Practice Relating to the Prohibition of Certain Types of Landmines
Nicaragua’s Law on the Prohibition of Anti-Personnel Mines (1999) provides: “The purpose of this Act is to establish a ban on the production, purchase, sale, import, export, transit, use, installation or possession of antipersonnel landmines.”
In 1995, during a debate in the First Committee of the UN General Assembly, Nicaragua stated: “The definitive solution to the problem created by mines and other devices in various parts of the world lies in a total ban on the production, stockpiling, exportation and proliferation of such inhumane weapons.”
Nicaragua was one of the early backers of a ban on anti-personnel landmines, first announcing its support for an immediate, comprehensive ban at a UN conference on mine clearance in Geneva, Switzerland, in July 1995. In September 1996, it joined with other Central American nations in declaring the region a mine-free zone in a statement signed by each nation’s Foreign Minister, committing not to produce, trade or use anti-personnel mines. Nicaragua attended all of the preparatory meetings which led to the adoption of a treaty banning anti-personnel landmines, endorsed the Final Declaration of the Brussels Conference on Anti-personnel Landmines in June 1997 and was a full participant in the Oslo negotiations in September 1997. Nicaragua voted in favour of the UN General Assembly resolutions in support of a ban on anti-personnel landmines in 1996, 1997 and 1998, as well as the relevant OAS resolutions.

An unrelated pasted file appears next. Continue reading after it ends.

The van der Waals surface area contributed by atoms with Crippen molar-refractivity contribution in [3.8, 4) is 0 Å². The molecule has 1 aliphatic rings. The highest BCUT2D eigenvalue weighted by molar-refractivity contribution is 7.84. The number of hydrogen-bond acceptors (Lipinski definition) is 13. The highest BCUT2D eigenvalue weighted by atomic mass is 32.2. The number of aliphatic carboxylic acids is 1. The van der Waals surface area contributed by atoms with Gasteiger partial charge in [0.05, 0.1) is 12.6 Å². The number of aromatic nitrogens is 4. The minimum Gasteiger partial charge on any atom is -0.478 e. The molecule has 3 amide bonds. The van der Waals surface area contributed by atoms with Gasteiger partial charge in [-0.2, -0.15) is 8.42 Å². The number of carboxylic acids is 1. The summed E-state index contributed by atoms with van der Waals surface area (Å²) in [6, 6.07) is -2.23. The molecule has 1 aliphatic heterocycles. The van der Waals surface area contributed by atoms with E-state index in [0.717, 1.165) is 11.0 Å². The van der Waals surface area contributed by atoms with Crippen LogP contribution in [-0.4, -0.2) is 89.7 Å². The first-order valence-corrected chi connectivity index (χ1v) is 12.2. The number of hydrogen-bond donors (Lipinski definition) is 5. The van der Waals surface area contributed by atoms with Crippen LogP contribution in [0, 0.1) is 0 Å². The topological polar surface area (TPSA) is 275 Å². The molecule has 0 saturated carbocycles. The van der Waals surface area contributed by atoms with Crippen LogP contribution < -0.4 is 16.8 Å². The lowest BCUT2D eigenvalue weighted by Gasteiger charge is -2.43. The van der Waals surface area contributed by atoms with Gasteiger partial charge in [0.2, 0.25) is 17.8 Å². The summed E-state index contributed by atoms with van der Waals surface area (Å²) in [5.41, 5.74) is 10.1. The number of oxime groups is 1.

At the 27th International Conference of the Red Cross and Red Crescent in 1999, Nicaragua stated that it would
work for prompt ratification of the 1980 United Nations Convention on Certain Conventional Weapons and its Protocols … [and] continue to work unsparingly for mine clearance with a view to making the region a mine-free zone and help mine-blast victims fully reintegrate into society.